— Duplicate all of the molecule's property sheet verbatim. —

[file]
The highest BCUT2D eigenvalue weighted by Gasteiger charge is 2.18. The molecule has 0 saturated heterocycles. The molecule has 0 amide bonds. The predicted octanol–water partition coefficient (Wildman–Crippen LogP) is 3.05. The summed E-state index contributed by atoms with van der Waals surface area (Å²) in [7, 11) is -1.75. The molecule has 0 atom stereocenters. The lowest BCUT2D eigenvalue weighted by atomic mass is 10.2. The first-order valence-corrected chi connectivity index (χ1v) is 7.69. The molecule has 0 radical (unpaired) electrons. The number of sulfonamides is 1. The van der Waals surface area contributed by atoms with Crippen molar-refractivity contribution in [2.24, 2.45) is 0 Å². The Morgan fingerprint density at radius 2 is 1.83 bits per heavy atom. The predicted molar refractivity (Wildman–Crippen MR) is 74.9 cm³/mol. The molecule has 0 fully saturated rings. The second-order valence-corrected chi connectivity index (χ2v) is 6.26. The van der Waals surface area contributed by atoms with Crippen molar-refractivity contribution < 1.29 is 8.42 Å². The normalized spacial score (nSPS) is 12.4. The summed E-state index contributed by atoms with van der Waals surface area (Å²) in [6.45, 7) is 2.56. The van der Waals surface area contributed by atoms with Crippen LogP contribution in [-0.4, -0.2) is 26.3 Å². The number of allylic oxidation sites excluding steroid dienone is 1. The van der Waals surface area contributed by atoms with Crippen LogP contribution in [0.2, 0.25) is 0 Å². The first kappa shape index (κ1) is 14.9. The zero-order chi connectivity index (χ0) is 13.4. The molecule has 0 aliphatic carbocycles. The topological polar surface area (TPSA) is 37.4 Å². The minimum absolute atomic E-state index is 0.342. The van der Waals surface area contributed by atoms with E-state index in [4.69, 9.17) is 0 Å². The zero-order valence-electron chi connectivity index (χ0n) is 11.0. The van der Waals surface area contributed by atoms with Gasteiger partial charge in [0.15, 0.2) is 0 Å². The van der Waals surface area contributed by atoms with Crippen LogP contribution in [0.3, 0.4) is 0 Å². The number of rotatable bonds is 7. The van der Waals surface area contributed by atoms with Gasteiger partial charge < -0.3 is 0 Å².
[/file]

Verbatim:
The highest BCUT2D eigenvalue weighted by Gasteiger charge is 2.18. The molecule has 0 saturated heterocycles. The molecule has 0 amide bonds. The predicted octanol–water partition coefficient (Wildman–Crippen LogP) is 3.05. The summed E-state index contributed by atoms with van der Waals surface area (Å²) in [7, 11) is -1.75. The molecule has 0 atom stereocenters. The lowest BCUT2D eigenvalue weighted by atomic mass is 10.2. The first-order valence-corrected chi connectivity index (χ1v) is 7.69. The molecule has 0 radical (unpaired) electrons. The number of sulfonamides is 1. The van der Waals surface area contributed by atoms with Crippen molar-refractivity contribution in [2.24, 2.45) is 0 Å². The Morgan fingerprint density at radius 2 is 1.83 bits per heavy atom. The predicted molar refractivity (Wildman–Crippen MR) is 74.9 cm³/mol. The molecule has 0 fully saturated rings. The second-order valence-corrected chi connectivity index (χ2v) is 6.26. The van der Waals surface area contributed by atoms with Crippen molar-refractivity contribution < 1.29 is 8.42 Å². The normalized spacial score (nSPS) is 12.4. The summed E-state index contributed by atoms with van der Waals surface area (Å²) in [6.45, 7) is 2.56. The van der Waals surface area contributed by atoms with Crippen LogP contribution in [-0.4, -0.2) is 26.3 Å². The number of allylic oxidation sites excluding steroid dienone is 1. The van der Waals surface area contributed by atoms with Crippen LogP contribution in [0.2, 0.25) is 0 Å². The first kappa shape index (κ1) is 14.9. The zero-order chi connectivity index (χ0) is 13.4. The molecule has 0 aliphatic carbocycles. The topological polar surface area (TPSA) is 37.4 Å². The minimum absolute atomic E-state index is 0.342. The van der Waals surface area contributed by atoms with E-state index in [4.69, 9.17) is 0 Å². The zero-order valence-electron chi connectivity index (χ0n) is 11.0. The van der Waals surface area contributed by atoms with Gasteiger partial charge in [0.15, 0.2) is 0 Å². The van der Waals surface area contributed by atoms with Crippen LogP contribution in [0.3, 0.4) is 0 Å². The number of rotatable bonds is 7. The van der Waals surface area contributed by atoms with Gasteiger partial charge < -0.3 is 0 Å².